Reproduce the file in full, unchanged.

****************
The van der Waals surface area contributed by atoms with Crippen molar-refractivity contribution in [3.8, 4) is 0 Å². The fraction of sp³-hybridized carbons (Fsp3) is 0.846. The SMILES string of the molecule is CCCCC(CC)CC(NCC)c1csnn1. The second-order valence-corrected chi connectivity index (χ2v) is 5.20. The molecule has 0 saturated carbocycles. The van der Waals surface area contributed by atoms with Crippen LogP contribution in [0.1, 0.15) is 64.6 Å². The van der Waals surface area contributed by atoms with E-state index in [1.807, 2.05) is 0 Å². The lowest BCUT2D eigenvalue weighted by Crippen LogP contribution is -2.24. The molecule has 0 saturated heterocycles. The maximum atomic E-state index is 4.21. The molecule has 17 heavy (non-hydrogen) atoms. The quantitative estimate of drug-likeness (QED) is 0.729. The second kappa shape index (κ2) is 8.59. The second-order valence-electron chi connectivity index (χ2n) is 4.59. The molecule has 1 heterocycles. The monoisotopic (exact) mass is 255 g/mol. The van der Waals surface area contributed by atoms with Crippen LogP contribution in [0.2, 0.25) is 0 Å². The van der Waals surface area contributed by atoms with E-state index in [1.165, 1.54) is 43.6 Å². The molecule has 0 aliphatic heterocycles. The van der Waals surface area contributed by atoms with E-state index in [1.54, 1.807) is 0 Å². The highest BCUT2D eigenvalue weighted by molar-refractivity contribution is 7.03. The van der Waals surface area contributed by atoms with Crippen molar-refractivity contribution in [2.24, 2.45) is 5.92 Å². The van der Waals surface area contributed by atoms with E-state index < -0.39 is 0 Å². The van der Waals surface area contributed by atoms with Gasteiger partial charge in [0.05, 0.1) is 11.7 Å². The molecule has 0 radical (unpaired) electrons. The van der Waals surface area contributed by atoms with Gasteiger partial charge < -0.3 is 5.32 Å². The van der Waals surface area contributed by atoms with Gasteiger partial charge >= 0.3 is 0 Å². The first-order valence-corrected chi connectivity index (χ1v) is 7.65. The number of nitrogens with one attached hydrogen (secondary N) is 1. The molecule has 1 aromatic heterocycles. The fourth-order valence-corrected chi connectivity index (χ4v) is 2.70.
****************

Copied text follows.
The van der Waals surface area contributed by atoms with Crippen molar-refractivity contribution in [3.8, 4) is 0 Å². The fraction of sp³-hybridized carbons (Fsp3) is 0.846. The SMILES string of the molecule is CCCCC(CC)CC(NCC)c1csnn1. The second-order valence-corrected chi connectivity index (χ2v) is 5.20. The molecule has 0 saturated carbocycles. The van der Waals surface area contributed by atoms with Crippen LogP contribution in [0.1, 0.15) is 64.6 Å². The van der Waals surface area contributed by atoms with E-state index in [1.807, 2.05) is 0 Å². The lowest BCUT2D eigenvalue weighted by Crippen LogP contribution is -2.24. The molecule has 0 saturated heterocycles. The maximum atomic E-state index is 4.21. The molecule has 17 heavy (non-hydrogen) atoms. The quantitative estimate of drug-likeness (QED) is 0.729. The second kappa shape index (κ2) is 8.59. The second-order valence-electron chi connectivity index (χ2n) is 4.59. The molecule has 1 heterocycles. The monoisotopic (exact) mass is 255 g/mol. The van der Waals surface area contributed by atoms with Crippen LogP contribution in [0.2, 0.25) is 0 Å². The van der Waals surface area contributed by atoms with E-state index in [1.165, 1.54) is 43.6 Å². The molecule has 0 aliphatic heterocycles. The van der Waals surface area contributed by atoms with E-state index in [1.54, 1.807) is 0 Å². The highest BCUT2D eigenvalue weighted by molar-refractivity contribution is 7.03. The van der Waals surface area contributed by atoms with Crippen molar-refractivity contribution in [2.24, 2.45) is 5.92 Å². The van der Waals surface area contributed by atoms with E-state index < -0.39 is 0 Å². The van der Waals surface area contributed by atoms with Gasteiger partial charge in [0.05, 0.1) is 11.7 Å². The molecule has 0 radical (unpaired) electrons. The van der Waals surface area contributed by atoms with Gasteiger partial charge < -0.3 is 5.32 Å². The van der Waals surface area contributed by atoms with Gasteiger partial charge >= 0.3 is 0 Å². The first-order valence-corrected chi connectivity index (χ1v) is 7.65. The number of nitrogens with one attached hydrogen (secondary N) is 1. The molecule has 1 aromatic heterocycles. The fourth-order valence-corrected chi connectivity index (χ4v) is 2.70.